Friday, October 28, 2011


There were a few bidding sequences that are bothering me from last night and one big concept that people don't seem to understand.
1-2-X. This double shows penalty interest in one or both of the opponents' suits. All subsequent doubles are for penalty. Instead of X, 3H would be a invitational+ spade raise, and 3S would be a constructive raise usually with 4 trumps.
1-1-2-X. What does this double show? In this case, the X should show a 2S raise and also suggest leading a spade. Because the opponents have a good fit and at least half of the high cards, showing penalty interest isn't important. 3H and 3S instead of X retain the same meaning as above. I guess the question is whether the X of 2S here should be constructive or just show a spade honor. Would you double 2S with Kxxx   xx   xxxx   xxx? As the overcaller, I trusted him to have a better hand than this so I doubled when they competed to 5H, which was cold. I held AQJxx   xx   A   AT9xx.
1-X-1-P; 1-X. This one didn't come up but I'm not sure what it would mean. 1NT would show 19ish balanced and I don't think stoppers in specific suits are necessary, especially in spades, 2C, 2H, and 2S would all be natural (too good for a simple overcall), and 2D would be a big takeout (18+ with short diamonds).
1-X-1-X. Double here definitely shows hearts but are there any strength requirements – is it equivalent to a free bid or just saying I would have bid 1H if I could?
1-X-1-P; 1-P-2-P; P-X. The way many beginner-intermediate and even some advanced players interpret this double baffles me. I had a takeout double of 1D so there is no way I can have a penalty double of 2D! This is just another takeout double. So what if they've bid 3 suits – diamonds is the suit they have decided they have a fit in. We could still easily have an 8 or 9 card major suit fit. There are 3 types of hands that can initially double 1D: a) shortness in diamonds, 12+ points; b) balanced hand too strong to overcall 1NT; and c) one-suited hand too strong to overcall. C is the only of those hand types that might want to make a penalty double, but that hand would have bid 1NT over 1S.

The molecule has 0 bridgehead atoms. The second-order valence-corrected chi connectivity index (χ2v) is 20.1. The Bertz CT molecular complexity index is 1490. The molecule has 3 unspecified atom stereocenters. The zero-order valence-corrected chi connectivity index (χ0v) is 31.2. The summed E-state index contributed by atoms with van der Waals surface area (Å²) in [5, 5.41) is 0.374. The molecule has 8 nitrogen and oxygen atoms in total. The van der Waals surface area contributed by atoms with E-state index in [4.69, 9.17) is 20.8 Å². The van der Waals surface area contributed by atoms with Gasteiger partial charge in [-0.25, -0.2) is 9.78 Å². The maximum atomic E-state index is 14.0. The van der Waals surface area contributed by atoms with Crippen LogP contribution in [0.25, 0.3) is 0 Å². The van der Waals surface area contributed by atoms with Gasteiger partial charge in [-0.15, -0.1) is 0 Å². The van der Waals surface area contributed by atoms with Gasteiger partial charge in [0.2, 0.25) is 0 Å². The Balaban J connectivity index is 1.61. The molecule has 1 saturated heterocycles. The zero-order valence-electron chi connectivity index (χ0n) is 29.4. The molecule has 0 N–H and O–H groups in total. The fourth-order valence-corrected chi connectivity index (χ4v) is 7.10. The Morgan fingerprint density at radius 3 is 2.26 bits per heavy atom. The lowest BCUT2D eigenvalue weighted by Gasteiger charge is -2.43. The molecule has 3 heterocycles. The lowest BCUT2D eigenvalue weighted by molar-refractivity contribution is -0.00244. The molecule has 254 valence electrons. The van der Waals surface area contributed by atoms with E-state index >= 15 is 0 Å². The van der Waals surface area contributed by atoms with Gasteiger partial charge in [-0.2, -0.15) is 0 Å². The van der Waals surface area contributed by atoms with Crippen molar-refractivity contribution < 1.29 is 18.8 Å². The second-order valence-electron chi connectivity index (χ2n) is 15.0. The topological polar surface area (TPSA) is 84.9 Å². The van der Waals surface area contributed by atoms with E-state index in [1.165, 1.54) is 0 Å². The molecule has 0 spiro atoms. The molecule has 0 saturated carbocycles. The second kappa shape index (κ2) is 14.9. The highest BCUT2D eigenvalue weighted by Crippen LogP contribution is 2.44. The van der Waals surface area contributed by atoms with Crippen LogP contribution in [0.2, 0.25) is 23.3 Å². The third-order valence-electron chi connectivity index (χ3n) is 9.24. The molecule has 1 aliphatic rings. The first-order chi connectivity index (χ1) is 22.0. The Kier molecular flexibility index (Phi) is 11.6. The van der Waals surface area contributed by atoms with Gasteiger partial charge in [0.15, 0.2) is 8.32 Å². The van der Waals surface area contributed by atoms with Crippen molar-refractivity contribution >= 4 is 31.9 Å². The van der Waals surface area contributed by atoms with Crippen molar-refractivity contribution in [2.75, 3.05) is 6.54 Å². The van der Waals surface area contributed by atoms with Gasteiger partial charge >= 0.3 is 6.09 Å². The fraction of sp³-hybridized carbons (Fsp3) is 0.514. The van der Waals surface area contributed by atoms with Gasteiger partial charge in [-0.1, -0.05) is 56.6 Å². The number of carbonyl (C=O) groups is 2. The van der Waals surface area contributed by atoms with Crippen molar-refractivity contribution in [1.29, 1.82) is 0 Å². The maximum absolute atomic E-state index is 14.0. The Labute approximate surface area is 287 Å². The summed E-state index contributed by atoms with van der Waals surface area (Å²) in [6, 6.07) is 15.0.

1-X-P-2; 2NT-X-P-P; P. This time I was pretty sure they opponents had really stepped into trouble, despite me being void of spades. This double just shows a huge hand. Partner dutifully left it in. I held ♠-   AKQ865   KQx   ATxx. I led the A and found this dummy: xxx   Txxx   xxx   JTx. So, I had to play for partner to have Jx of hearts, which he did have. But I had to be careful to lead my lowest heart as a suit preference signal to let him know to get back to the rest of my hearts by leading a club, not a diamond. Unfortunately I wasn't playing with someone who paid attention to such subtle signals and declarer took the next 8 tricks. She had 7 solid spades and the A. But it is an interesting application of the suit preference signal. You have to be thinking ahead and trying to imagine what sort of message partner is trying to convey with the order he played the cards.

1 comment:

  1. I believe you mean "B is the only of those hand types..."

    We play 1H-1S-2S-x as Rosenkranzish--partner, it's safe to lead a spade because I have the ace or king. No strength assumption. With Kxxx of trumps and out, I'd probably bid 3S. Maybe not if we were vul at MPs.